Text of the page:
Miguel Indurain has described, the Vuelta a España’s new climb, the San Miguel de Aralar as “very tough” and likely to favour pure climbers such as Alberto Contador and Joaquim Rodríguez.
The five-time Tour de France winner, who lives in Pamplona, which will host the start of stage 11 to the new ascent, said before starting up the Aralar that hehoped he could climb it in the saddle as he would have done in his racing pomp. However, Indurain was soon forced to stand on the pedals on early ramps of the cement-surfaced ascent.
“It is a very tough climb, especially in the opening kilometres. After that, it stays above 10% until the final section, when it ramps up again,” he told AS. “I know it from having climbed it in a cyclosportive. I think its difficulty stems from the consistently steep gradient. It is also pretty long at 11 kilometres.”
The stage is set to feature two passes before reaching the final ascent, but Indurain believes the Lezáun and Lizarraga climbs aren’t all that testing, although they are quite lengthy. However, he foresees another complication.
“It is being reported that the stage will take place after a time trial, which would mean that this stage could cause more damage because of the accumulated effort,” Indurain explained. He added that the cement surface could also be a touch bit heavier than a normal tarmac surface.
As for favourites for the stage, he was quick to pick out “pure climbers and explosive riders. It’s still a little bit too early to talk about favourites when the season hasn’t even started, but this climb will suit people like Purito [Rodríguez] and Contador phenomenally well.”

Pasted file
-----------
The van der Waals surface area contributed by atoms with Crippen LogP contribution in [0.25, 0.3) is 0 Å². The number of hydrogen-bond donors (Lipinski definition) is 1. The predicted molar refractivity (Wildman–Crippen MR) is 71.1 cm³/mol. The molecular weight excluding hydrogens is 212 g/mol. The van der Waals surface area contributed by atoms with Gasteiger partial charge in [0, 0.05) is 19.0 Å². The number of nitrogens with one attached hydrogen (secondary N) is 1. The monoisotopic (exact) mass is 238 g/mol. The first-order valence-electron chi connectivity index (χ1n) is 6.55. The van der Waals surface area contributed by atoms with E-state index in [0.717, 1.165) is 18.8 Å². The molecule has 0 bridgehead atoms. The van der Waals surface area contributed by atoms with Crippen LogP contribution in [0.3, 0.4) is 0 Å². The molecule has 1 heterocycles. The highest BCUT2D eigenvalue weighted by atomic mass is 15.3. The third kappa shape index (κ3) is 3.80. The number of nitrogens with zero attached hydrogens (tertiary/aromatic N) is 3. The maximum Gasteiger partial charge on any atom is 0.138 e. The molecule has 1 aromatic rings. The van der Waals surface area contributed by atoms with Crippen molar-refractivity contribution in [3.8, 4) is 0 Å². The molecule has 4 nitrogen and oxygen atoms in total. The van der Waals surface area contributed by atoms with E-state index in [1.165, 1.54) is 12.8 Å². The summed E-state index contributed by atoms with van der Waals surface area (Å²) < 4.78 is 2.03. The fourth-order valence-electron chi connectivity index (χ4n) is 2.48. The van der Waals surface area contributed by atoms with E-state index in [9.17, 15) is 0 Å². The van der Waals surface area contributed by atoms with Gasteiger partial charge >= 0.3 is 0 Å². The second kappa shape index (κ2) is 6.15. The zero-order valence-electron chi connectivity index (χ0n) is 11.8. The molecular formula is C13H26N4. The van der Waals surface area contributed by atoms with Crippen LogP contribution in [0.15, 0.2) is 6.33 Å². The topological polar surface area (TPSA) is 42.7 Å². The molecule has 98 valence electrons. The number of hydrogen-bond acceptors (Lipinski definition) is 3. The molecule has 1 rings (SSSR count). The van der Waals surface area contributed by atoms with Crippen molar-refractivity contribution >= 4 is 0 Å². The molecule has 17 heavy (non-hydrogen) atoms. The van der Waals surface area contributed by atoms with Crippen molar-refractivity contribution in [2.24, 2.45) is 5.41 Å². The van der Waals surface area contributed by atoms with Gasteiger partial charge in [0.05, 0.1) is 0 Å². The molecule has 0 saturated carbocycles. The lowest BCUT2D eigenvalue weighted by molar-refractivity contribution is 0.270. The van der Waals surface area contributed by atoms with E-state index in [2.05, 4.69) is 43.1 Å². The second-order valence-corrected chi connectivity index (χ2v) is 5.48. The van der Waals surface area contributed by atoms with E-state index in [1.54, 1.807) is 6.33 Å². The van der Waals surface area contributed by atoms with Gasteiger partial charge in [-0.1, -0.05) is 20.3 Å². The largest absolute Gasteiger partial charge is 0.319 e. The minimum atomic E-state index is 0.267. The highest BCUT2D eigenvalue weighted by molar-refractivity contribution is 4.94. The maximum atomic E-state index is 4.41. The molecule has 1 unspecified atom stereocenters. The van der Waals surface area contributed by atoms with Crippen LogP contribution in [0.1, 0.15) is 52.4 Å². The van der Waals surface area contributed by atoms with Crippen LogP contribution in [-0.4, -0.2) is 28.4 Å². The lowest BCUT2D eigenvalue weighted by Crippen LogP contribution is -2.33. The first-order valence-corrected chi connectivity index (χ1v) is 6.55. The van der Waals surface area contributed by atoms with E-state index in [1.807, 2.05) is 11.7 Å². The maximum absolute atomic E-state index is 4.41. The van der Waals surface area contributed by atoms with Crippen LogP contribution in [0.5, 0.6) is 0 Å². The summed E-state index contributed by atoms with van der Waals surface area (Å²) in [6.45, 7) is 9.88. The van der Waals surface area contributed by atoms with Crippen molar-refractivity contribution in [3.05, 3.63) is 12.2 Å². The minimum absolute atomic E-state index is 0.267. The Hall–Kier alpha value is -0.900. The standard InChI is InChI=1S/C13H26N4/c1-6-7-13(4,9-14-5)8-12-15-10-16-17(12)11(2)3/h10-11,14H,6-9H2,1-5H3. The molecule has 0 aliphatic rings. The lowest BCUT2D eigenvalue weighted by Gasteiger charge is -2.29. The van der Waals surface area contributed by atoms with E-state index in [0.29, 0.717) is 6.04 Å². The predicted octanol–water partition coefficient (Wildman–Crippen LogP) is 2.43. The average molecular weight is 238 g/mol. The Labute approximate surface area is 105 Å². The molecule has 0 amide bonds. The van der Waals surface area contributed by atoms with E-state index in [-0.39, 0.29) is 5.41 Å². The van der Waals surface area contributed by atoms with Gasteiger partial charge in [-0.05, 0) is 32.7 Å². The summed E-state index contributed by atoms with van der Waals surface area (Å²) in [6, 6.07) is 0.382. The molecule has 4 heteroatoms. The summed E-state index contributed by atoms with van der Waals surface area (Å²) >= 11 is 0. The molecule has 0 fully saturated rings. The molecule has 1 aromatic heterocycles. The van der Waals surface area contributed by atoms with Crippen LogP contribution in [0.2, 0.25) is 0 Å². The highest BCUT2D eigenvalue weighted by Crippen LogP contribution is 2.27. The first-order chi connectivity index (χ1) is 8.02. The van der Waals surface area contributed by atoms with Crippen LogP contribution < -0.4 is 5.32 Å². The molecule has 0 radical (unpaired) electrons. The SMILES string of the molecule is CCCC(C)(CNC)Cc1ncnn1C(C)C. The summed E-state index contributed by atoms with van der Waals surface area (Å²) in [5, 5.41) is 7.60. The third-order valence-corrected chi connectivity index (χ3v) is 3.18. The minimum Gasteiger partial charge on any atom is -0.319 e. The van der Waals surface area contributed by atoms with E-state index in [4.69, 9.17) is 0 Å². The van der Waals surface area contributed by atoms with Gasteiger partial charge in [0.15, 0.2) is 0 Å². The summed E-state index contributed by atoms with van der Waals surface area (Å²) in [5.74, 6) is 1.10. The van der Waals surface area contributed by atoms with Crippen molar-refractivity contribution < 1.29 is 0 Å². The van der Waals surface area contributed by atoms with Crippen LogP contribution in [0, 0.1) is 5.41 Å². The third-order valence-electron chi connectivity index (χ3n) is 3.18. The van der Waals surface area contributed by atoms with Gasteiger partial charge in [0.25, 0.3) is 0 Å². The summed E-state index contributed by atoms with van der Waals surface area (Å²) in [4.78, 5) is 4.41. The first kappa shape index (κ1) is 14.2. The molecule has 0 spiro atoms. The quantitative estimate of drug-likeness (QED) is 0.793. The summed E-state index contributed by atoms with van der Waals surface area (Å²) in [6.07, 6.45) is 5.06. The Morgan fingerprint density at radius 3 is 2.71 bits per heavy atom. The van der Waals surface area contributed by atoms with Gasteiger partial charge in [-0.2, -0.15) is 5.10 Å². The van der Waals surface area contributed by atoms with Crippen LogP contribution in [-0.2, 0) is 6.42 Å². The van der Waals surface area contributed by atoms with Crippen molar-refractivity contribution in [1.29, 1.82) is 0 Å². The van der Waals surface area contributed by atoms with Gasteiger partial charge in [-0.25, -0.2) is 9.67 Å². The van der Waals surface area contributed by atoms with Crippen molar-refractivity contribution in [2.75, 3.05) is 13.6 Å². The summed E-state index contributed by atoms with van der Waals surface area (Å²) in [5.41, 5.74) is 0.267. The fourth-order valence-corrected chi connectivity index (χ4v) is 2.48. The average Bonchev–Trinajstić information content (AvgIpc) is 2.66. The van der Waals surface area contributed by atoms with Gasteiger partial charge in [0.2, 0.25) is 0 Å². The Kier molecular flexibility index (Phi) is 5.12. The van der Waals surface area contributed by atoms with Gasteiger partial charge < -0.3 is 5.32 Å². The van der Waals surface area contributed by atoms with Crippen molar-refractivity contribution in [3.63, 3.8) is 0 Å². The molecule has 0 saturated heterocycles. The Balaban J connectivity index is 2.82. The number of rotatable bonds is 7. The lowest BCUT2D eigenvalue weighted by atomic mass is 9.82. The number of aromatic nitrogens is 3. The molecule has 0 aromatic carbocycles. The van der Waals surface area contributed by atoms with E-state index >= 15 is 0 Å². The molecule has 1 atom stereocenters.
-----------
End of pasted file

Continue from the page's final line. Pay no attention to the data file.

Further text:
Indurain said that he couldn’t think of a climb with which to compare the San Miguel de Aralar, but added: “I see the San Miguel as a good summit finish, a bit like those at the Tour, which are open and allow fans to follow the action from the upper
reaches of the mountain.”
The Vuelta presentation takes place in Cádiz this coming Saturday. Speaking at an event in the city yesterday (Tuesday), race director Javier Guillén confirmed details about the three opening stages in that region. The Vuelta will start with a 12km team time trial through the streets of Jerez de la Frontera, which will celebrate the 750th anniversary of the sherry-making city’s foundation.
The second stage running 170km between Algeciras and San Fernando should be on the few that favours the sprinters. The first big climbs come on day three, which features three passes on a stage extending to 188km.